Not at All What One Is Used To: The Life and Times of Isabella Gardner
by Marian Janssen
reviewed by Jacquelyn Pope
The phrase “poor little rich girl” might almost have been coined for Belle Gardner. Born in 1915 into a patrician New England family (her mother a Grosvenor, her father a Peabody) and named for the aunt who bequeathed a museum to Boston, Isabella Stewart Gardner’s wealth seems to have worked both for and against her. Although money bought her a certain amount of freedom in her early years, later on it caused people to flock to her for all the wrong reasons, with the result that her life was full of both material advantages and emotional burdens. In the midst of it all she wrote poems, producing a small but distinctive body of work that deserves a wider audience than it has had. (Fortunately, her Collected Poems has been kept in print by BOA Editions). Considered by many of her peers to be a “natural poet,” Gardner’s highly original verse is marked by complex rhythms and rhyme schemes, a vertiginous sense of time, deep sadness, and black humor. The poems are both honed and wild: not at all what one would expect from a Brahmin.
Though she began writing poetry as a child, theatre was the passion of Gardner’s young adult life. She was involved in productions in Boston and New York, and lived in London for a year to attend acting school. The theatre gave her lifelong friends and was where she met her first and second husbands. During her second marriage she rediscovered her interest in poetry and was encouraged by the poet Oscar Williams, the friend of a friend. Friends, and indeed friends of friends, were numerous and influential in Gardner’s life, and Gardner was a generous source of support, both emotional and financial, to many. Marian Janssen illustrates the tumult around her during even relatively stable periods, and shows Gardner’s loyalty (and patience) with friends like Edward Dahlberg, who extorted money from her through emotional harangues, alternating affection with harrowing rebukes. Gardner’s four marriages (particularly the last, to the poisonous Allen Tate) and many affairs took a toll on her, as did her fear and worry for her children, whose sad waywardness persisted into her old age and whose fates were genuinely terrible. Somehow, Gardner’s spirit remained intact, and her grief never gave way to self-pity in her work—on the contrary, her poems are demonstrably self-aware and often slyly humorous.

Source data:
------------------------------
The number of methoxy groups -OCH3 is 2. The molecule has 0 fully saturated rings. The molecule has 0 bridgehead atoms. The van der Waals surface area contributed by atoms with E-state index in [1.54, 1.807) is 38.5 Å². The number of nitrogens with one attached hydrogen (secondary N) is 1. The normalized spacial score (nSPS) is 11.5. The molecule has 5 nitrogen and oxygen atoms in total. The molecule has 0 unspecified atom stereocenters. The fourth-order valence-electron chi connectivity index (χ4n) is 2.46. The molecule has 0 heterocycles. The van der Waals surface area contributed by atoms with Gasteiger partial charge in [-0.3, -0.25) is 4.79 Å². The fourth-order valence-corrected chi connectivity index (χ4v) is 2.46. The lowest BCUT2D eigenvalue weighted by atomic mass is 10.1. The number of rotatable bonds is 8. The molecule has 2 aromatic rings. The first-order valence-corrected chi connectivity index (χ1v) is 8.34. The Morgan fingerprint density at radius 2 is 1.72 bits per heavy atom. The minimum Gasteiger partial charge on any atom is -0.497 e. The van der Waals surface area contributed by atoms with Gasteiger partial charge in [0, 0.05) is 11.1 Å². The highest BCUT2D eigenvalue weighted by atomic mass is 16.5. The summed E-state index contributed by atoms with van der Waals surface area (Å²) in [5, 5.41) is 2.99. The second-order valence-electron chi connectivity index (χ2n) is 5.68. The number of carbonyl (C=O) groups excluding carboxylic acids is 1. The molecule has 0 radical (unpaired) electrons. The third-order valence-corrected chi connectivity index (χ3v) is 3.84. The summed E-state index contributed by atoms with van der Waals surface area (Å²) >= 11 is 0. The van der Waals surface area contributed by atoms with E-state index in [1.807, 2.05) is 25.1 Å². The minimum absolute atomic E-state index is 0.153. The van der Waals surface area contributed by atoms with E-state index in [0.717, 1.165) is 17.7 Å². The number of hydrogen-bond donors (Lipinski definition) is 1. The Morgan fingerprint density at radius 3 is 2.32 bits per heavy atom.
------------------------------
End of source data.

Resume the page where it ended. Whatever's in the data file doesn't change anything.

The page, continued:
Given the emotional and social chaos of her life, it’s astonishing that Gardner got anything written. Unfortunately, in this biography we don’t really see her doing literary work, apart from her four years as a perceptive and open-hearted editor at Poetry. Though she was likely installed there as a way for Karl Shapiro to indulge the affluent woman he hoped would provide financial support for the magazine, he developed a genuine admiration and affection for Gardner. She, in turn, seemed to thrive on the routine and the contact with so many emerging and established writers. Her first collection, Birthdays from the Ocean, was published at the time she left the magazine. Gardner’s time at Poetry is one of the most vividly rendered parts of this book, and one of the few in which she emerges as confident, intellectually and emotionally engaged, and doing more than reacting to her personal circumstances.
Although Not at All What One Is Used To is clearly well-researched, it struggles under the weight of information. There is so much detail and background about other people that it is sometimes difficult to follow the main narrative. Granted Gardner’s life was often a mess, it is unfortunate that the life swamps the work in this book. There is frustratingly little sense of Gardner as an artist among peers. Relatively few lines of poems are reproduced, and though reviews of her work and comments by friends and colleagues are cited, there is a fleetingness to the way they are treated that makes her work as a poet recede almost immediately. Janssen acknowledges the gender constraints of the time, and there were certainly those in Gardner’s life who tried to constrain her, but she also held herself back. Beyond the fact of her alcoholism, beyond her often painful personal circumstances, what was it that caused her to be bold—on the page and in her life—and then pull back? There are no definitive answers here. Marian Janssen has done an admirable job of compiling a life, but it is one that still raises many questions. Perhaps this is inevitable given Gardner’s story, but one does hope that her poems will eventually be separated from their gossipy base and valued on their own.
Published on March 18, 2013